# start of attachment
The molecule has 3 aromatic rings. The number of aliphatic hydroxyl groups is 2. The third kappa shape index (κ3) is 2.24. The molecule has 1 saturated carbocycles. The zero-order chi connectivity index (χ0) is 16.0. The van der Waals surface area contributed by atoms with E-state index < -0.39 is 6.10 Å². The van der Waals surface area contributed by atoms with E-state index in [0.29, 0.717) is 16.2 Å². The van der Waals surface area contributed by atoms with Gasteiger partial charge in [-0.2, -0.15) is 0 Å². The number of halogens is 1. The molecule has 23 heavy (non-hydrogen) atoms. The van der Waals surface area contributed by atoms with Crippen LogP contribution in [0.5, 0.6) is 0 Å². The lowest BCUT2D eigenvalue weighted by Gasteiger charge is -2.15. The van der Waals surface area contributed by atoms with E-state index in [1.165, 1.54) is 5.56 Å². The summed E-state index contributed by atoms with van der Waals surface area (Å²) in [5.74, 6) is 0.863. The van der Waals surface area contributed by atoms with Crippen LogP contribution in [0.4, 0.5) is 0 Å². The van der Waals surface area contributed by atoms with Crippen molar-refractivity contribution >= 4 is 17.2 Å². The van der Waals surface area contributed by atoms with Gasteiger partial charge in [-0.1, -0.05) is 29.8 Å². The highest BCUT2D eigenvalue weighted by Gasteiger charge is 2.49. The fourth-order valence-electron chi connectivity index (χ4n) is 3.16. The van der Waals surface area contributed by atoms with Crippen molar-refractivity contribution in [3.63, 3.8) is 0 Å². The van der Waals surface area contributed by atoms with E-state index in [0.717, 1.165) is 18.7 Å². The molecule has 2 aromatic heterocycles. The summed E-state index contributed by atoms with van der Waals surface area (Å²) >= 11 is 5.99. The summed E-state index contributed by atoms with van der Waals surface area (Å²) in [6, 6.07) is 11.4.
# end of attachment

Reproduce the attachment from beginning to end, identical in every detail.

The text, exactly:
The molecule has 3 aromatic rings. The number of aliphatic hydroxyl groups is 2. The third kappa shape index (κ3) is 2.24. The molecule has 1 saturated carbocycles. The zero-order chi connectivity index (χ0) is 16.0. The van der Waals surface area contributed by atoms with E-state index < -0.39 is 6.10 Å². The van der Waals surface area contributed by atoms with E-state index in [0.29, 0.717) is 16.2 Å². The van der Waals surface area contributed by atoms with Gasteiger partial charge in [-0.2, -0.15) is 0 Å². The number of halogens is 1. The molecule has 23 heavy (non-hydrogen) atoms. The van der Waals surface area contributed by atoms with Crippen LogP contribution in [0.5, 0.6) is 0 Å². The lowest BCUT2D eigenvalue weighted by Gasteiger charge is -2.15. The van der Waals surface area contributed by atoms with E-state index in [1.165, 1.54) is 5.56 Å². The summed E-state index contributed by atoms with van der Waals surface area (Å²) in [5.74, 6) is 0.863. The van der Waals surface area contributed by atoms with Crippen LogP contribution in [0.4, 0.5) is 0 Å². The van der Waals surface area contributed by atoms with Crippen molar-refractivity contribution >= 4 is 17.2 Å². The van der Waals surface area contributed by atoms with Gasteiger partial charge in [-0.1, -0.05) is 29.8 Å². The highest BCUT2D eigenvalue weighted by Gasteiger charge is 2.49. The fourth-order valence-electron chi connectivity index (χ4n) is 3.16. The van der Waals surface area contributed by atoms with Crippen molar-refractivity contribution in [3.63, 3.8) is 0 Å². The van der Waals surface area contributed by atoms with E-state index in [0.717, 1.165) is 18.7 Å². The molecule has 2 aromatic heterocycles. The summed E-state index contributed by atoms with van der Waals surface area (Å²) >= 11 is 5.99. The summed E-state index contributed by atoms with van der Waals surface area (Å²) in [6, 6.07) is 11.4.